As every journalist knows, a disaster without a face is just a number. You tell the bigger story through the individual. Exactly a year ago, that face was a beautiful pride male lion named Skye. Last month it was the huge male desert-dwelling elephant named Voortrekker. Four years ago it was the lion, Cecil.
Trophy hunters don’t like the animals they shoot having names. It enables the public to identify with them as individuals. And as individuals, they easily become a synecdoche – a lens – through which to assess trophy hunting as a sport.
That makes hunters and their apologists uncomfortable. Rather keep it scientific, clinical. We’re just cropping ageing game in a well-regulated sport. It’s sustainable and helps local communities. It keeps cows and goats out of the wilderness.
News that questions this version of reality is hotly contested. Each story written by environmental writers like Elise Tempelhoff, Ross Harvey, Ian Michler, Simon Bloch, John Grobler, Louzel Lombard Steyn or myself never fails to elicit angry rebuttals in support of hunting. Here are a few among the many:
Kent journalism professor Keith Somerville claims those opposing hunting are card-stacking facts or falsehoods and cherry-picking (though he misses the irony that he does just that). What we write, in other words, is not news, but propaganda.
Swedish hunter Jens Ulrik Høgh complains that those who support trophy hunting are being “actively demonised, outnumbered, interrupted and treated like the scum of the earth”. Really?
In response to an article about the killing of Voortrekker, US-based Safari Club International (SCI) posted that the writer “John Grobler et al. seem to focus on bringing disrepute upon communal conservancies and sustainable hunting in Namibia. Their relentless rhetoric has fuelled the fervour of many desktop anti-hunting social media activists.”
It fails to mention, of course, that the SCI hunting achievement programme and awards fuel a global guiding and outfitting industry and drives binge hunting for many of the rarest animals on earth.
The pro-hunting Conservation Frontlines website sees the conflict being between “various hunting organisations and a coterie of short-attention-span journalists and tourism operators who style themselves as conservationists”.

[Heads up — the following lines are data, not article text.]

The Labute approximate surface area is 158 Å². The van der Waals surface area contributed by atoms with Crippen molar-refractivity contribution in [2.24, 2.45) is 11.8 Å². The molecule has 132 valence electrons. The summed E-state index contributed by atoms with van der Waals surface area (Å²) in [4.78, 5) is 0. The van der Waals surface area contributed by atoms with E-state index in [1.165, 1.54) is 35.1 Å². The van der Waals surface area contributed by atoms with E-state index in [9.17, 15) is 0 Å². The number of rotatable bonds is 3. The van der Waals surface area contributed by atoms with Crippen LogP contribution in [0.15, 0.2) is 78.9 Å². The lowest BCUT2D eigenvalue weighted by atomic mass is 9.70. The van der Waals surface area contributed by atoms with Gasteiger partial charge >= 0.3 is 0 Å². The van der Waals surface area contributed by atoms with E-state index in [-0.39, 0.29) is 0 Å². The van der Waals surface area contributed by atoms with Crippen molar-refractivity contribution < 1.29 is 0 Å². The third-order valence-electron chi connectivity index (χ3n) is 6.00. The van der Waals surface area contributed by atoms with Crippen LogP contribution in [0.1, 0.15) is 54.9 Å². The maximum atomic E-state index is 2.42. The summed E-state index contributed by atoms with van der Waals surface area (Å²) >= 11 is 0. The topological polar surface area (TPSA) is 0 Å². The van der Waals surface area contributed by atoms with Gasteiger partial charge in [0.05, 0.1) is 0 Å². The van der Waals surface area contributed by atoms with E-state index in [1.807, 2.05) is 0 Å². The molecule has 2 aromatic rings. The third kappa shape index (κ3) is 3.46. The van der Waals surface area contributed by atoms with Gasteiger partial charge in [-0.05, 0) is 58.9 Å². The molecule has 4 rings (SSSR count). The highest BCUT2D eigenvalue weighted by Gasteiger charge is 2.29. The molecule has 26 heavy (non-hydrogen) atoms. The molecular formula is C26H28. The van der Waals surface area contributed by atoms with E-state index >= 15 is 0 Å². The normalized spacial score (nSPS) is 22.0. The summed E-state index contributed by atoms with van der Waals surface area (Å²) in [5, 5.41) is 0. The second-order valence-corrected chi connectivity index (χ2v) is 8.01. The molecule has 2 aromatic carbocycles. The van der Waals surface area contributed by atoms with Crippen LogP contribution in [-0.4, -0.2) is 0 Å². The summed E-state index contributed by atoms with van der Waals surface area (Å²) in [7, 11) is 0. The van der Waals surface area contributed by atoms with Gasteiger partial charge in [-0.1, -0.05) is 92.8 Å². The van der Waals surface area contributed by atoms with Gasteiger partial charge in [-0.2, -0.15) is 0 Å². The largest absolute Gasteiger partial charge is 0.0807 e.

Hunter Ron Thomson is always quick to rush into print to kill the messenger and defend the right to gun down elephants. His speciality seems to be mass culling. He claims Botswana has doubled its elephant population (in fact the population has been stable for 19 years). He recommends shooting half of them (around 50,000) and ruminates on the limitation posed by insufficient abattoirs.
The noise in defence of trophy hunting is understandable – it’s getting a very bad name and there’s growing public pushback.
Conservation Frontlines writers Malan Lindeque and Rosalia Lileka have the solution: just rebrand it. Remove all reference to “sport” or “fun”, reposition it as “conservation organisation hunts” and ensure that hunting “demonstrably contributes to conservation”. But of course, do not for a moment question whether it’s okay to kill wild animals.
As a journalist – a real one and not, as depicted, a greenie propagandist – the barrage of criticism has an effect. It’s exhausting having to rebut the same old hoary arguments.
Are we environmental writers and NGOs really completely blind to the virtues of trophy hunting? Well no, I don’t think so. The UN Report on Biodiversity out two months ago was a wake-up call. It warned that about a million species are on the brink of extinction, including many of the species being hunted for pleasure. A Born Free report just out: Trophy Hunting – Busting the Myths and Exposing the Cruelty, has alarming figures on the volume of trophies.